It didn't register at first. It’s like, when you see something out of the corner of your eye and your subliminal mind tells you in great detail why what you're seeing just isn't possible, so your concious mind -- wimp that it is, simply throws up its hands, rolls its eyes, and says “ok, you know better”.
Nonetheless, there it was; on the top edge of the black marble backsplash, in my kitchen on the Upper East Side, sat a green Anole, serenely basking in the dusty ray of sun showing through the window. I searched surreptitiously for something to coax him into, and considered the possibilities that might have brought him to me, but the more I thought, the less sense it made. I hadn't been to Miami for over a year, and I was fairly certain that, had he stowed away in one of my suitcases, he’d have either been discovered by now, or, more likely, an unfortunate sneaker casualty; but like I said, here-- incontrovertibly, (and apparently in perfect health,) he was.
Settling on an oblong plastic take-out container from Noodles 28, I poked two small holes in its’ lid with the point of a pairing knife before gently sweeping him in between lid and bottom.
Figuring I’d take him where we always take mice to be released from our “Have-a-Heart” traps, I slipped on my top-siders and headed out the front door towards the East 86th street entrance of Central Park.
“So, have you done anything about finding a job yet? What about school? Are you doing anything about going back to school?”
Annoyed, I was about to answer when I realized I wasn’t on my cellphone with my dad, and that it was in fact, the perforated take out container that was talking to me.
“You know, your life is just passing you by. You’re not getting younger, and I’m just concerned your going to wake up one day in your sixties, and realize you’re still waiting for your life to begin”
“Shut up.” I hissed, “You’re a lizard. What would you know about waking up at sixty and realizing anything? Besides, I’m waiting to hear back on those submissions to 'The New Yorker'.”
I quickened my pace towards the park, while it occurred to me, the two smoking barbers I’d passed on eighty-eighth and third had interupted their own conversation and were looking at me, the way two smoking New York barbers would look at a poor schizophrenic who'd gone off his meds and was threatening to spin on his heels any second, walk back, and ask them if they could plait his pubic hair.
“You know,” he said, “ you can wait forever. In the end, nothing ever comes from waiting. Why don’t you do something pro-active? Call them back for crissakes! And what about that volunteer position at the Central Park Conservancy? That's a good way to make valuable contacts."
“The guy from The CPC already emailed me back. He said they only have high school students volunteering in the office in the Summ… I’M TALKING TO A LIZARD!!!”
“And? What if I was a guy with a long white beard and a staff? Would you take me more seriously then? Look, don’t let the package fool you guy, I’ve been around.”
“Yeah? Like where?”
My take-out container sighed impatiently. “For 24 years, from the day you and your family moved to Miami, I sat in your room, just behind that red toy clock on top of your bookcase. I watched you throughout junior high, high school, college… all those part-time jobs you got and lost, every time you came home depressed after school, or a bad date, or just a bad day… I’d crawl out onto the ceiling over your bed and read every word you wrote in that sketchbook of yours. You weren't bad. Morose as all hell, but you were good. You showed promise. You had a keen insight. But you never could get over what everyone on the outside kept saying… 'you’re not normal blah blah blah, you’re weird, you insist on doing everything differently, just to be different, anything possible just to not fit in… you don’t know how to take direction…', and what did you do? You ate it all up. Every last word. You believed them! You let them get inside you, until there wasn’t anything left. I’ll tell you, it makes me sick what they do, these self-riteous cannibals of the spirit. They took you, a creative, intelligent and sensitive kid, and just because they were afraid of tcoloring outside the lines, or maybe, who knows? Maybe because they were jealous, they did every single fucking thing in their power to crush you. And you let them crush you. You hardly ever write anymore. You spend your days in your room watching t.v… or maybe you poke around on the Internet, or you write a clever sentence or two in your blog. You were brilliant, and now you're sitting there, like you're waiting to be called onto the stage or something.. like this is a dress rehersal for crissakes! I just get so frustrated.”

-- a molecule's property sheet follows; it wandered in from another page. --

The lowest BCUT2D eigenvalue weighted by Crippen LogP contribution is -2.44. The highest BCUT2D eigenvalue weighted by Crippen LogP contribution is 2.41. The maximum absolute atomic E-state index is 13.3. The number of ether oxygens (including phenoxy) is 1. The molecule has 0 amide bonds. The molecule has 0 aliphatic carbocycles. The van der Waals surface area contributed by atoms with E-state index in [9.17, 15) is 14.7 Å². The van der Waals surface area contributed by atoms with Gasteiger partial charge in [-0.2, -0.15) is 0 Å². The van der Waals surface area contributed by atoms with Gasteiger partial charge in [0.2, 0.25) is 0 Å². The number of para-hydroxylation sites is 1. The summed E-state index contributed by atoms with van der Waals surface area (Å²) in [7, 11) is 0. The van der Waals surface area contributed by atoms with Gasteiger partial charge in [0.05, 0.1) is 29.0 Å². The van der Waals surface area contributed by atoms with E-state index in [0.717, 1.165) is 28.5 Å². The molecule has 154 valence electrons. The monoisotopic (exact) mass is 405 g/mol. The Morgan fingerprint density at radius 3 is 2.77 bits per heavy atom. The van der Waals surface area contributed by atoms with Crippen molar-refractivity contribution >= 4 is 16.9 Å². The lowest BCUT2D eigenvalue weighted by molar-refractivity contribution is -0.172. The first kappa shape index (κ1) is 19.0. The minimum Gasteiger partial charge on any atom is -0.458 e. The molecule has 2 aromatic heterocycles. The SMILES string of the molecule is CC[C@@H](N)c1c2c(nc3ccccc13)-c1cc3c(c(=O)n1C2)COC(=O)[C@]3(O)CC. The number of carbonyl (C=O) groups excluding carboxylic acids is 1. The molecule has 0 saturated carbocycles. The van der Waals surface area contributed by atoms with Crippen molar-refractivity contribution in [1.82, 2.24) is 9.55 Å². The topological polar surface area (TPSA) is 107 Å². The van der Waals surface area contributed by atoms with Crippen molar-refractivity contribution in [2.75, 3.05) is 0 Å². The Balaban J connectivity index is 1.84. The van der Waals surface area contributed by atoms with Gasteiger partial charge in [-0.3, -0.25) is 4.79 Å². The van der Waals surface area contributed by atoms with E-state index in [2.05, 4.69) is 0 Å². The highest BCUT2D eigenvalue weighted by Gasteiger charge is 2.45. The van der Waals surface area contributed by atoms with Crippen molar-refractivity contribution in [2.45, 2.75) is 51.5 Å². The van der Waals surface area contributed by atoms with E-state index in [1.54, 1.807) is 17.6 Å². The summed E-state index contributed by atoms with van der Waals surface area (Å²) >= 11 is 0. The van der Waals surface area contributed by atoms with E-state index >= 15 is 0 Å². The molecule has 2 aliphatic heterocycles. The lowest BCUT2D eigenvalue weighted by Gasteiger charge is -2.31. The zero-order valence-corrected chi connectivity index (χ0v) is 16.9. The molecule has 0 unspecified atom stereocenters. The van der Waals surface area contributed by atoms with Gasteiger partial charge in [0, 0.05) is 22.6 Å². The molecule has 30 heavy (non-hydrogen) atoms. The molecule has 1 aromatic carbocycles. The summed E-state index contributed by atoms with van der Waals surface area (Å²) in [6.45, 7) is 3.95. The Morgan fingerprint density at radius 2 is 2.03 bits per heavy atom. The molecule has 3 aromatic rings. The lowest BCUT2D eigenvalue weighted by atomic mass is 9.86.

Stopping for a red light on the median of Park Avenue, I sighed, a wave of sadness, slight nausea, and the realization that I reall had allowed myself-- even after years of therapy, to become stagnant, a victim of others' conceptions. “So, what do I do now? I’m lost. I feel like I just don’t have anything inside me. No matter what I do, the ideas don't come. And when they do, it’s like I just don’t have the mental energy to do anything about it. So tell me, please, what do I do?”
The take-out was quiet for about ten seconds, then,
“I can't, I’m a vegetarian”
“You’re not exactly asparagus though you know.”
“If you eat me, the weight of your past will become like steam; in its’ dissipation, you’ll become light yourself. You’ll have drive, vision, and clarity. You’ll be able to let go of every failure you ever allowed yourself to be defined by.”
I opened up the white plastic box and the small green creature crawled out into my cupped hand. I looked into his face and he blinked back at me.
Paralyzed on the Park Avenue median, the traffic dissolved around me, and I closed my eyes.